Caliber Battle: .308 Win. vs. 6.5 Creedmoor

Caliber Battle: .308 Win. vs. 6.5 Creedmoor

Last month, I called the .30-06 Springfield and the .270 Winchester “the most frequently debated rifle cartridge matchup on the planet.” Comparing the .308 Winchester and the 6.5 Creedmoor might give that statement a run for its money.

No one doubts the .308 Win.’s ability to take big game. It’s been doing yeoman’s work in North America since its introduction in 1952. But the long-range target shooting craze has produced an equally voracious interest in long-range hunting, and the 6.5 Creedmoor has been dubbed by many as the .308’s natural successor.

The 6.5 cut its teeth in the target shooting world following its introduction by Hornady in 2007, and hunters, including several of the MeatEater crew, have been quick to adopt the cartridge. Whether it deserves to overtake the .308 has been debated ad nauseum, but at the risk of mixing metaphors, I’m happy to throw my two cents into the ammo can.

Ballistics Creedmoor fanboys go crazy over the 6.5’s ballistic potential. The argument is pretty simple: At close range (think: within 400 yards), the .308 Win. hits a little harder. But most 6.5 bullets retain more velocity at extended ranges, which eventually negates the Winchester’s power advantage.

Federal’s Trophy Copper options are a good example. The company’s 165-grain Trophy Copper .308 Win. travels 2700 feet per second (fps) at the muzzle and produces 2671 foot-pounds (ft.-lbs.) of energy. The 120-grain Trophy Copper 6.5 Creed, by contrast, travels 2875 fps at the muzzle but only produces 2200 ft.-lbs. of energy.

These numbers change based on bullet weight and load construction, but the Winchester’s 400 ft.-lb. muzzle energy advantage is typical. Whether that energy drops more animals is a debate for another article, but hydrostatic shock is (probably) a real phenomenon, so it very likely could.

The .308’s energy advantage starts to slip at greater ranges. Going back to the Trophy Copper examples, the .308 Win.’s advantage drops to +189 ft.-lbs. at 400 yards and only +59 ft.-lbs. at 800 yards. In addition, the 6.5 Creed Trophy Copper bullet falls 4.5 fewer inches at 400 yards and 35 fewer inches at 800 yards.

You can see why long-range shooters have flocked to the 6.5: Less bullet drop and more velocity retention means more shots on target, and those advantages may well translate to the field.

Of course, you may not want to shoot animals at long range. Many hunters don’t, and for good reason. Compensating for wind and bullet drop is difficult even in the best of circumstances, and we at MeatEater always recommend getting as close to an animal as possible before pulling the trigger.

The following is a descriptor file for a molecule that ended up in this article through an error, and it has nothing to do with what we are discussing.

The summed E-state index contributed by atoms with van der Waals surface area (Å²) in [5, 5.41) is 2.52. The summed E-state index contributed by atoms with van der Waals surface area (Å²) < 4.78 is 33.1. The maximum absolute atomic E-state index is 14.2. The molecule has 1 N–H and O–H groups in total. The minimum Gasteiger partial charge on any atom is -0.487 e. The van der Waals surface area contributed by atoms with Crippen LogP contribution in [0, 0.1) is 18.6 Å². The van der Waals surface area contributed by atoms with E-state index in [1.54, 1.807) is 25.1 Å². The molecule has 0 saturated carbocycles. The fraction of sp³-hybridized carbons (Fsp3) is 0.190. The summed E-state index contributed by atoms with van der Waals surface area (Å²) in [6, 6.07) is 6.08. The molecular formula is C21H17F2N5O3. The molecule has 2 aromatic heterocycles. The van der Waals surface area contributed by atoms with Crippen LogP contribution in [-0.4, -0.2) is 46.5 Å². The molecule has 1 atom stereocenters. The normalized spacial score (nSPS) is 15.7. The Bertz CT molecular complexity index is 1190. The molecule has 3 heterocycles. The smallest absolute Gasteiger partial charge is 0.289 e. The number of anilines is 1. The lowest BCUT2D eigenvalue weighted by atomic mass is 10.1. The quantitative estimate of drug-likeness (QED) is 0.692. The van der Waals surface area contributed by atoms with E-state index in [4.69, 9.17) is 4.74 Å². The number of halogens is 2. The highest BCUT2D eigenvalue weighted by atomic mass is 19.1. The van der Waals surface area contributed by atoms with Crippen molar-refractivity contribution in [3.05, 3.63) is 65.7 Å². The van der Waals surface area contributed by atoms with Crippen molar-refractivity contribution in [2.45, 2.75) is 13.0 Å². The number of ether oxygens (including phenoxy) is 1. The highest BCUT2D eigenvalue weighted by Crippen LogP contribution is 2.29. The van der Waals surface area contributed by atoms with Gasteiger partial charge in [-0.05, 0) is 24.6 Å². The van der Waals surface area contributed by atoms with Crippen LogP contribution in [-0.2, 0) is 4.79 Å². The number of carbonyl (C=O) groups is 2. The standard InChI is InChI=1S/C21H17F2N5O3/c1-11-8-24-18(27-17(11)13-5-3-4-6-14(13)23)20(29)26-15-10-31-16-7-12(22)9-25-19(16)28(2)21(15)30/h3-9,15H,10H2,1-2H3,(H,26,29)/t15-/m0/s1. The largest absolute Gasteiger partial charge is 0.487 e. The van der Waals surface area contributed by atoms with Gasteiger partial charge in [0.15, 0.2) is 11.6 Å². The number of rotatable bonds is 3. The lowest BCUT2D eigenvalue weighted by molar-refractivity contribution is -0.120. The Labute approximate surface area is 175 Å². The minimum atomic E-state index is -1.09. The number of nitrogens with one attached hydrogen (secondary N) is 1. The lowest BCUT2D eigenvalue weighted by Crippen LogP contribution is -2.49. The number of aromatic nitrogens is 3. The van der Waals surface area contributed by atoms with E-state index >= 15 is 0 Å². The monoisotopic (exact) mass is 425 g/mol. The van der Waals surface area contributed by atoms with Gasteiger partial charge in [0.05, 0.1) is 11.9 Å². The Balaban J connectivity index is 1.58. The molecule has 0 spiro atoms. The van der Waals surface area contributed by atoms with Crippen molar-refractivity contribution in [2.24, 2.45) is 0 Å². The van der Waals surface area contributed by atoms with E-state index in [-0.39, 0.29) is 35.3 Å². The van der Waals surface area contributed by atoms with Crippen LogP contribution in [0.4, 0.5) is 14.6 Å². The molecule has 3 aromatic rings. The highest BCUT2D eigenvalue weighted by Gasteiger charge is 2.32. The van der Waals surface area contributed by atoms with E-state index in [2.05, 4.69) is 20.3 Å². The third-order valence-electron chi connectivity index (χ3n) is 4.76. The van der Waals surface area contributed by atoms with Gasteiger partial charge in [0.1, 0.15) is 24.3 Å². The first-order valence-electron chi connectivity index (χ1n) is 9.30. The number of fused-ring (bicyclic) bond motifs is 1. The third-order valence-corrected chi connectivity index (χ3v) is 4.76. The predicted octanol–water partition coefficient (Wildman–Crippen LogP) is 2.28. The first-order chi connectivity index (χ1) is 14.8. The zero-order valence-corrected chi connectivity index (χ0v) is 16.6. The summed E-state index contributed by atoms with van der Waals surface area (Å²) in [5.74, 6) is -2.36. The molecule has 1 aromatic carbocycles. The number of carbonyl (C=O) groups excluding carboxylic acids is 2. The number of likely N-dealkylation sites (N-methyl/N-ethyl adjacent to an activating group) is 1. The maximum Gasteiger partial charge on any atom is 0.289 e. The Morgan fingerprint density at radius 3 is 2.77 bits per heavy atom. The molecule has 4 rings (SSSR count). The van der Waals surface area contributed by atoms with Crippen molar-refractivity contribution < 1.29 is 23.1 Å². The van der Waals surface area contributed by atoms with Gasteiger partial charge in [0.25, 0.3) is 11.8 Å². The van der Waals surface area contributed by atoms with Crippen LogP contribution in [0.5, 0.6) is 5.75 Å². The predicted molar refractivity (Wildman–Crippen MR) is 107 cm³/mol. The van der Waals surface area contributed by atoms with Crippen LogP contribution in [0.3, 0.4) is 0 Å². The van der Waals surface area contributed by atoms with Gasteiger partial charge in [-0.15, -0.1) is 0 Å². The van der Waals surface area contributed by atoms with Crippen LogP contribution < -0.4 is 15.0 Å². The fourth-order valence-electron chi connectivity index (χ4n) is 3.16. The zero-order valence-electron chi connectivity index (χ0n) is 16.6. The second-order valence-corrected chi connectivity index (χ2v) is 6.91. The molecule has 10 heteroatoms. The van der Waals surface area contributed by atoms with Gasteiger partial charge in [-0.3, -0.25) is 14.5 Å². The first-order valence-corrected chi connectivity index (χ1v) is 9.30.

Usually, that means getting within about 400 yards, which in this common hunter scenario gives the ballistic advantage to the .308 Win.

Winner: .308 Win.

Shootability Shootability is not a real word (for those wondering), but we use the term here to describe how hard a cartridge hits your wallet and your shoulder.

The 6.5 Creedmoor’s famously light recoil makes it a favorite among new hunters, young hunters, and all other hunters who aren’t masochists. Recoil impulse depends on rifle weight, bullet weight, and load construction, but all things being equal, the 6.5 Creedmoor produces about 25% less recoil than a .308 Win.

That toned-down recoil helps prevent flinching and allows hunters to make shots in more awkward shooting positions. The .308 Win. doesn’t kick as much as other .30-caliber cartridges, but you’ll feel a noticeable (albeit slight) difference when shooting the 6.5 and the .308 side by side. It’s also worth noting that in my experience, the 6.5 Creedmoor sounds better when using a suppressor.

I’ve said this before, and I’ll say it again: it’s tough to compete with NATO cartridges when it comes to cost and availability. The same holds true here.

Midway USA (one of the largest ammo dealers online) offers 168 products in the .308 Winchester category. You can still find steel-cased Russian garbage for less than $1 per round, and decent hunting cartridges are available for $1.50 per round.

The 6.5 Creedmoor isn’t quite as cheap or readily available. Midway offers 96 products in this category, and the cheapest clocks in at $1.35 per round. Decent hunting cartridges aren’t expensive, but they cost about $0.35 more per round than the same Federal line in .308 Win.

Availability is skewed by the ammo shortage, but that’s not likely to end any time soon, so if you’re in the market for a hunting rifle you might as well take it into account. There are currently two types of 6.5 Creedmoor available at Midway, while you can find 35 options for .308 Win.